I don't think you're ready for this neti
February 20, 2010 12:44 PM   Subscribe

How much is too much, with regards to neti potting?

I have a nasty head cold. Using a neti pot helps with my sinus congestion-- but only for about an hour or so. Then the sinus pressure and sniffles come back. I'm pretty new to the practice and all the instructions I can find online are vague with regards to timing (ranging from once a week to once a day). I've already irrigated twice today; if I repeat every couple of hours or so, am I damaging my sinuses or somehow sabotaging my recovery?

I'm using a simple home-made saline solution (about a cup of warm water with half a teaspoon of kosher salt dissolved in).
posted by oinopaponton to Health & Fitness (15 answers total) 8 users marked this as a favorite
Best answer: I was told 2-3 times per day is ok for severe allergies/sinusitis/etc., but if you're feeling any irritation, cut down on the amount of salt you use.
posted by inmediasres at 12:53 PM on February 20, 2010

Best answer: PRN. IANAD.
posted by torquemaniac at 12:55 PM on February 20, 2010

but if you're feeling any irritation, cut down on the amount of salt you use.

Actually, if you use too LITTLE salt, it hurts more. The saline balance is important. (Too much will sting, obviously.)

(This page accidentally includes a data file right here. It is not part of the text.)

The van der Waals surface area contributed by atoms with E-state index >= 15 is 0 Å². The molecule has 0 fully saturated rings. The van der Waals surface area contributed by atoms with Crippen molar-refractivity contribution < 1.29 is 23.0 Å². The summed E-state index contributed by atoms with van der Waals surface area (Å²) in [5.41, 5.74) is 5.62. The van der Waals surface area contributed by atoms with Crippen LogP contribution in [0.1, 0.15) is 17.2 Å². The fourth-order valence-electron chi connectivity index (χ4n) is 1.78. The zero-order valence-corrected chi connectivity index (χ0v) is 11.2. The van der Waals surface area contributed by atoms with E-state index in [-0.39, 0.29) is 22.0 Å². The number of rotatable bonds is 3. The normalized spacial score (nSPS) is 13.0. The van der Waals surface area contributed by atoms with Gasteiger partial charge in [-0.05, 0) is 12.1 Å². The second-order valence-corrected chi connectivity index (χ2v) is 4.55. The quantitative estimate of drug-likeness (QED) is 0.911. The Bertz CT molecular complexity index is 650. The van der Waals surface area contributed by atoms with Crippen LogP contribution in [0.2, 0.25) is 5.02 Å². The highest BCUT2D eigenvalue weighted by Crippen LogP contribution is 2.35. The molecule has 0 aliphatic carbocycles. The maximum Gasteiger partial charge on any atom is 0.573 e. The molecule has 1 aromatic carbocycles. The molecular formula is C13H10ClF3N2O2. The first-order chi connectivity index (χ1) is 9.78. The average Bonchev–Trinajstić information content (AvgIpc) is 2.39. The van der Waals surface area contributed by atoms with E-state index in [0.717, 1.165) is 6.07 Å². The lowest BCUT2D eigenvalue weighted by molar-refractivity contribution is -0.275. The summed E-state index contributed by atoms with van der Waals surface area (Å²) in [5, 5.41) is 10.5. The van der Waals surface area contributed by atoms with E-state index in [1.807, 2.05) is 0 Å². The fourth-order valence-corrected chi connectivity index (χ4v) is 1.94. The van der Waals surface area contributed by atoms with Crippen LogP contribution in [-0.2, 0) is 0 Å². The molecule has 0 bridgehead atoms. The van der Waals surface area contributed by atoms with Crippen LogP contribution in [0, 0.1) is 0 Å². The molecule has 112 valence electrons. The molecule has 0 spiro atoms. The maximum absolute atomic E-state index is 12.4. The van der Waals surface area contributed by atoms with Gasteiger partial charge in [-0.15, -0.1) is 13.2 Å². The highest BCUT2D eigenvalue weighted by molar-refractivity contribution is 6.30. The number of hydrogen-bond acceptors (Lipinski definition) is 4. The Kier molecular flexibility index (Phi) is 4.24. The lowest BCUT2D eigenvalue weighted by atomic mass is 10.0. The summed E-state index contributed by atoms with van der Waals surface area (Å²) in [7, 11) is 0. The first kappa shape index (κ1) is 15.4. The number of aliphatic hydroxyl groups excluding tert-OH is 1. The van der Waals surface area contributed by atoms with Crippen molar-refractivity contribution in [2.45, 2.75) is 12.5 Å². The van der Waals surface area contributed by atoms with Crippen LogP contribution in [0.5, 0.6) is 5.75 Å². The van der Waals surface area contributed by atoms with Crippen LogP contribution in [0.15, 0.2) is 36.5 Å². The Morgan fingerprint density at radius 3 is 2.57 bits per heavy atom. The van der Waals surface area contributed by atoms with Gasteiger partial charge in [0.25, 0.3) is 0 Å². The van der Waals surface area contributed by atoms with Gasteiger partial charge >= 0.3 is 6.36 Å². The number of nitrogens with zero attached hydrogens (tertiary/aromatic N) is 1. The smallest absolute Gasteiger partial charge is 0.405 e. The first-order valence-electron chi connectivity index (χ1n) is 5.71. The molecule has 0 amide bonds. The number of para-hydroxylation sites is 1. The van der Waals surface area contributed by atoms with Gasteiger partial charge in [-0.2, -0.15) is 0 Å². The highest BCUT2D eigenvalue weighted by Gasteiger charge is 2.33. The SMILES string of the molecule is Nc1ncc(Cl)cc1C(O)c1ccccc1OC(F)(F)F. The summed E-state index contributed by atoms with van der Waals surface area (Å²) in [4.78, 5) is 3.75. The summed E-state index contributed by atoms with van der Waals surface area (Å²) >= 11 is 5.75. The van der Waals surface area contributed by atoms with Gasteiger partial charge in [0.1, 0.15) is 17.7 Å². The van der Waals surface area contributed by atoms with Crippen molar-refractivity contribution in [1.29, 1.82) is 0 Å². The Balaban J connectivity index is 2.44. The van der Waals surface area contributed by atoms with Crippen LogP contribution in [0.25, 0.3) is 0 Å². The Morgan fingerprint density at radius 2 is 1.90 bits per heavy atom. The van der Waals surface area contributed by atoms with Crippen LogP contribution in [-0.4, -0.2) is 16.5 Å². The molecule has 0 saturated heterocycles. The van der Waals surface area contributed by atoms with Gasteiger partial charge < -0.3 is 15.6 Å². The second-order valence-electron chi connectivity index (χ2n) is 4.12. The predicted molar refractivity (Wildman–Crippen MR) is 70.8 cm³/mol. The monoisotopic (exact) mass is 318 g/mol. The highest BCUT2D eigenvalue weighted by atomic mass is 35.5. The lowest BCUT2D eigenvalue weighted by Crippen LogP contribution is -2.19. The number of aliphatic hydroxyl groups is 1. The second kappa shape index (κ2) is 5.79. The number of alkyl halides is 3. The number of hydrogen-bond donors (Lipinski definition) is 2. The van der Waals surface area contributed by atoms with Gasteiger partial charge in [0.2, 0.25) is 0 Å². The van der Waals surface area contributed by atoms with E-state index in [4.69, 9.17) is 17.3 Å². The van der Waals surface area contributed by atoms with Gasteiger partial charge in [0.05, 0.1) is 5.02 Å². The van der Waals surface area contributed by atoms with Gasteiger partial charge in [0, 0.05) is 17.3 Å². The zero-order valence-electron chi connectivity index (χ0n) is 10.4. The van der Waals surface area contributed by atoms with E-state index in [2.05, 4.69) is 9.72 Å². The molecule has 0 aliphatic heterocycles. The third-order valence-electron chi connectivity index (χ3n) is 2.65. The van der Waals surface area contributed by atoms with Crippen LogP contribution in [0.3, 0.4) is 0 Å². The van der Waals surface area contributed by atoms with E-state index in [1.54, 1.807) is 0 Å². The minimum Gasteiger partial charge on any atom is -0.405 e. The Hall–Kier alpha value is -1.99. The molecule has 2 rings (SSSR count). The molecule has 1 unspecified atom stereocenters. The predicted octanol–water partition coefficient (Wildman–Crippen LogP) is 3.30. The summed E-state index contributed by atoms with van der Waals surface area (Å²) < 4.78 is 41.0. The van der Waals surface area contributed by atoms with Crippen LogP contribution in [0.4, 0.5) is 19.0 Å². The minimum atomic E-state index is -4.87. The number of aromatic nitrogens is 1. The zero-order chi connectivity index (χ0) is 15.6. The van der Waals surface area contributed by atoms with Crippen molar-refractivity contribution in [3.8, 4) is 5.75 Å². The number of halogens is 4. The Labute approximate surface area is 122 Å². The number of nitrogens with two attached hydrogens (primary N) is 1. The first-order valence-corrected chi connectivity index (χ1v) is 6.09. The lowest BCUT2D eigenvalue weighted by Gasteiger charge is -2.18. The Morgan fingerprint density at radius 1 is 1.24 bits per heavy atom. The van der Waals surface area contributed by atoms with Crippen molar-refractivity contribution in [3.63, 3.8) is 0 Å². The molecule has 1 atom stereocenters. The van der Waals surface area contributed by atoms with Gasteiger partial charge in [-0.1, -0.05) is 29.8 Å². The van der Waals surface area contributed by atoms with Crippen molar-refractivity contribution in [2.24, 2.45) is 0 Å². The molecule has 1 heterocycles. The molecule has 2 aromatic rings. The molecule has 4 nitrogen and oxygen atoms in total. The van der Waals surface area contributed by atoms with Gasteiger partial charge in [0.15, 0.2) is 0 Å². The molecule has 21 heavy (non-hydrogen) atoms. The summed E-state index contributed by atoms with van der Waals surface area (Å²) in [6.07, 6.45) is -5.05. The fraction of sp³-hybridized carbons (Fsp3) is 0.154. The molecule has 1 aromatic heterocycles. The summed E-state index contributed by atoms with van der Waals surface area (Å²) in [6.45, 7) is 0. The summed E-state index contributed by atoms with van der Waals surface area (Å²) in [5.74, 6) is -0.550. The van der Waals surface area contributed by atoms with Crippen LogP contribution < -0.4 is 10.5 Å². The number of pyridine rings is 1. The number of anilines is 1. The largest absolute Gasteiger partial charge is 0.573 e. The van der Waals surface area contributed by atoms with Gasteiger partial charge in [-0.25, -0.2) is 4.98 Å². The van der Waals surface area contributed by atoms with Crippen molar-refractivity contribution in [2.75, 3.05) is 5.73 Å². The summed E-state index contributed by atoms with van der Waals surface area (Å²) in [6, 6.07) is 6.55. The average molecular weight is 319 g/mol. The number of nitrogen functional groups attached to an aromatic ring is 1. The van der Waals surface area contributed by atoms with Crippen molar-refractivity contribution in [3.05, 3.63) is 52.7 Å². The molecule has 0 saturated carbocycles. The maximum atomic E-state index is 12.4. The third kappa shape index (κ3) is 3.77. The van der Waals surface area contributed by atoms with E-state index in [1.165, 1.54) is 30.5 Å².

posted by availablelight at 1:00 PM on February 20, 2010

Just had a conversation about this...friend of mine previously very prone to sinus infections in the past now uses her neti pot religiously, daily, 3x each side, and hasn't had any sinus trouble since. So, daily as a cleansing even when healthy appears to have real benefits.
posted by sparrowdance at 1:07 PM on February 20, 2010

Response by poster: Awesome. I haven't had any irritation or pain, just wanted to make sure before I liquified my brain or something.
posted by oinopaponton at 1:10 PM on February 20, 2010

Best answer: After my sinus surgery, my ENT told me to irrigate my nose (using a different method than the neti pot) every hour, if I wanted to, for comfort, during the healing process. There's no such thing as irrigating too frequently, he said. Later, he credited my excellent recovery and small amount of scar tissue to my having done so. His recipe was 1/4 teaspoon of non-iodized salt plus 1/4 teaspoon of baking soda per cup of warm water.

Note that not all brands of salt are alike, when you're measuring by volume. If you get a different brand of kosher salt, and measure by the spoonful, your solution may have too much or too little salt in it, which will make a huge difference in comfort. Also, not all kitchen measuring spoons will hold the labeled amount. One teaspoon of non-iodized table salt equals one and a quarter teaspoons of Morton's Coarse Kosher salt, or two teaspoons of Diamond Crystal Kosher salt. All of these different amounts weigh the same. Your goal is to have 0.9% sodium chloride by weight, which is the concentration of normal saline, the same as the concentration of salt in your bloodstream.
posted by Ery at 1:12 PM on February 20, 2010 [11 favorites]